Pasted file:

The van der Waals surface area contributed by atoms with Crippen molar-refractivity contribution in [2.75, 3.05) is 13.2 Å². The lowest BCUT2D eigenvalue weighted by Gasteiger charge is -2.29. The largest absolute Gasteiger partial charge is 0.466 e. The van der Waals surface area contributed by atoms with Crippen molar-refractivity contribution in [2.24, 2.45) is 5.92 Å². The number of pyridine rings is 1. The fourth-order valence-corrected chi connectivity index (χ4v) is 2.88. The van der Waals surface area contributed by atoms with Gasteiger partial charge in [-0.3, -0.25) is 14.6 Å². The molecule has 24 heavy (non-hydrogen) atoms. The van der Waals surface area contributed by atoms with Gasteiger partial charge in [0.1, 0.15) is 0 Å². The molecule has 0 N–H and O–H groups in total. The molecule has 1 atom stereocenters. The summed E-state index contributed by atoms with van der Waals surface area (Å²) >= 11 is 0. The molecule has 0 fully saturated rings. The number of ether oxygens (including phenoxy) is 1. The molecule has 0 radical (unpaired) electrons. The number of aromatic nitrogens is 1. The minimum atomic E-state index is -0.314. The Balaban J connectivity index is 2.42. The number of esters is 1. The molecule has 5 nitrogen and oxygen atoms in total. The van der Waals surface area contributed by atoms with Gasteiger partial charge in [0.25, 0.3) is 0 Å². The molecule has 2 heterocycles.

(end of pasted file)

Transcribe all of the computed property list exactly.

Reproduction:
The van der Waals surface area contributed by atoms with Crippen molar-refractivity contribution in [2.75, 3.05) is 13.2 Å². The lowest BCUT2D eigenvalue weighted by Gasteiger charge is -2.29. The largest absolute Gasteiger partial charge is 0.466 e. The van der Waals surface area contributed by atoms with Crippen molar-refractivity contribution in [2.24, 2.45) is 5.92 Å². The number of pyridine rings is 1. The fourth-order valence-corrected chi connectivity index (χ4v) is 2.88. The van der Waals surface area contributed by atoms with Gasteiger partial charge in [-0.3, -0.25) is 14.6 Å². The molecule has 24 heavy (non-hydrogen) atoms. The van der Waals surface area contributed by atoms with Gasteiger partial charge in [0.1, 0.15) is 0 Å². The molecule has 0 N–H and O–H groups in total. The molecule has 1 atom stereocenters. The summed E-state index contributed by atoms with van der Waals surface area (Å²) >= 11 is 0. The molecule has 0 fully saturated rings. The number of ether oxygens (including phenoxy) is 1. The molecule has 0 radical (unpaired) electrons. The number of aromatic nitrogens is 1. The minimum atomic E-state index is -0.314. The Balaban J connectivity index is 2.42. The number of esters is 1. The molecule has 5 nitrogen and oxygen atoms in total. The van der Waals surface area contributed by atoms with Gasteiger partial charge in [0.25, 0.3) is 0 Å². The molecule has 2 heterocycles.